Think it's too difficult for you? I think you're wrong. File
this post away under the "if I can do it, you can do it" series.
Unfortunately, this practical how-to post is the result of someone
actually needing to use raw Chinese herbs to feel better--and that
someone is me.
Remember that whole "damp-heat
in the gall bladder" thing from a couple of weeks ago? Yep, me
too. Turns out, I still have that going on. Yes, I self-diagnosed
and self-treated in near silence. Did I say I was good at this? I'm
sorry. No. I'm a student. I know close to nothing. In my defense,
upon an actual visit to the NUHS AOM clinic to exercise my
student-access-to-free-care privilege, I learned that I nailed my
diagnosis and was only one off in my acupoints selection plan.
Ingredients for Treatment
I was indeed on my way towards getting back to normal, but not
quite there yet. No. What I needed was a boost -- a big powerful
boost in the health direction. I needed herbs from Dr. Cai. After
showing my tongue and displaying my pulsating wrists to the masses
of interns, I left the clinic with my trusty sack of Chinese herbs.
At Dr. Cai's request, I also needed to add in a slice of fresh
ginger and three red dates with each batch, which I happened to
have on hand.
Many people would peer into this bag thinking, "What the heck do
I do with this pile of roots, bark, mushrooms, berries, and other
unidentifiables? Technically, there could be geckos and cicada
shells in there...shudder. In fact I refuse to look up everything
in the formula shown on my receipt just in case therearegeckos and
cicada shells in there.... So, here it is--your pictorial
step-by-step guide to using raw Chinese herbs in a decoction. This
is the instruction sheet that goes home with the patient.
Instructions for Cooking Chinese Herbal Formula
What this is trying to say is dump one batch of the herbs into a
pot, soak it, bring it to a boil, then simmer to reduce the liquid
to a drinkable amount. Now, you'll want to find the perfect balance
between "disgusting taste" and "effective dose," and that
isnoteasy. You know you want to concentrate the liquid for potency,
but you also know that you're increasing the taste by the same
Before Cooking and After Cooking
Most herbal decoctions do not taste good. Face it. Most of us
are damp. We eat dairy and fried foods (mmmm...fried dairy), and we
end up with damp-heat. Thus, we need bitter herbs much of the time.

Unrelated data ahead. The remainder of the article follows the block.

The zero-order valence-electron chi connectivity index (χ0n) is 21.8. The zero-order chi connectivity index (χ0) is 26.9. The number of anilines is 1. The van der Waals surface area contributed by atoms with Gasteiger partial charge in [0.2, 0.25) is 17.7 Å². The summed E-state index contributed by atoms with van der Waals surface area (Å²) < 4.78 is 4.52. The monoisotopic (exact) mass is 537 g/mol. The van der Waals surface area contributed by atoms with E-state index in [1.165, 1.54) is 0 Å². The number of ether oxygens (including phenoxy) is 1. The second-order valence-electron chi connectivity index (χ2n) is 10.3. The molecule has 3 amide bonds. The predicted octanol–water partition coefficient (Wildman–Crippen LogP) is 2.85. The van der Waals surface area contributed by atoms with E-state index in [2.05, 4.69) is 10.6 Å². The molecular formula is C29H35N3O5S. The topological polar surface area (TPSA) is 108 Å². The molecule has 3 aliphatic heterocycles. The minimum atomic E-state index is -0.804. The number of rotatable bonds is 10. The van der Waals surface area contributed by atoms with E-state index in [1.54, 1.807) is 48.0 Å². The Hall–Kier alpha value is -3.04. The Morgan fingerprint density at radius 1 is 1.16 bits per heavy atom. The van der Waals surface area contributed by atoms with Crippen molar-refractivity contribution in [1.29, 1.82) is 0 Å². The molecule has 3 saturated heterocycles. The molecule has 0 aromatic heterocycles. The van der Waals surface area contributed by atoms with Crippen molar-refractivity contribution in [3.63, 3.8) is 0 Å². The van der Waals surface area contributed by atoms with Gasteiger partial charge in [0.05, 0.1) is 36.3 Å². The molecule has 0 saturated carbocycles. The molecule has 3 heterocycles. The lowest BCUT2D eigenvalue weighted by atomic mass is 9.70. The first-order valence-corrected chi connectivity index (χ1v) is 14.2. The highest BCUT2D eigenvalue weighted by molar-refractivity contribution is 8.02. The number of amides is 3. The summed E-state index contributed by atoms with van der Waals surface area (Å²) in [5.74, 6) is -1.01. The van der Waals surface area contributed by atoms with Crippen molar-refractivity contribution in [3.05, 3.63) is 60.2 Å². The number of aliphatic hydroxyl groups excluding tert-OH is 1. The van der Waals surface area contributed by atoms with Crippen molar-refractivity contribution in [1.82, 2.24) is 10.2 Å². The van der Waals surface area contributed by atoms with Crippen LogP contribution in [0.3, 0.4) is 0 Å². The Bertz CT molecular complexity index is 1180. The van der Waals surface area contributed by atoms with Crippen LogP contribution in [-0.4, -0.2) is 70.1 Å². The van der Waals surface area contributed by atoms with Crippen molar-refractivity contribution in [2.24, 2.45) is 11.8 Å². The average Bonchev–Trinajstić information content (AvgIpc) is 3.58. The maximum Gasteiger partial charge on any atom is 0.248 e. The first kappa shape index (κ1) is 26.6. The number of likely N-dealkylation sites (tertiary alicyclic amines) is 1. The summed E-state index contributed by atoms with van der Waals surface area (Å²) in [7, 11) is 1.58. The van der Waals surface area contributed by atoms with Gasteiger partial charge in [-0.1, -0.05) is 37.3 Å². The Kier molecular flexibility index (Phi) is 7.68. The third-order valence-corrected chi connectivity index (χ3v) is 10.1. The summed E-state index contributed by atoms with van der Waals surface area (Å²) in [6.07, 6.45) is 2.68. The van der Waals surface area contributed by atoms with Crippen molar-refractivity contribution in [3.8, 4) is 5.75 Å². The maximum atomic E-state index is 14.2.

Who's the lucky fella who gets a simple Spleen Qi deficiency
diagnosis that results in a sweet licorice and berries formula to
take home? Not this guy!
So, I soak my bitter herbs, I boil my bitter herbs, I simmer my
bitter herbs. I drink my powerful decoction, and I go to sleep to
let my body do its thing. I wake up a little better, and I know I
have five more nights of chugging down my "bedtime tea" before my
tongue can register just how gross it really tastes.
I could avoid much of the "hard work" in this process by
requesting my herbs in granule form (like a dusty powder that you
stir in warm water to dissolve). But then I'd lose a little
potency. I could avoid all the work and the taste
by requesting a patent pill formula, but then I'd lose even more
potency. No thanks, weak sauce. I need the most full-strength
option known to man -- ancient Chinese man, specifically. I need to
decoct my raw herbs!
Yes, I said "we." I'm
lumping you all in with me and almost everyone else I know. We're
wimpy. My sister said it best several years ago in a comment about
the "wussification of America." No, I'm not sure how to spell that.
She was speaking about the general wussiness of people these days,
and I'll see that new word and raise it to
another contextual use.
I'm sure you know what I'm talking about. If you have had a baby
in the past 10 years, you've certainly had to explain to a
grandmother (your kid's or otherwise) why baby has to ride in the
car seat for every little trip. "Yes, grandma, I know
we're just riding up the street to the corner store. Yes, she still
needs to be strapped into her car seat. Just because." Grandma
undoubtedly replies, "I never strapped your father into a car seat,
and he lived. He would ride all the way to Florida to visit Aunt
Ida every year and nothing ever happened to him." Then simply to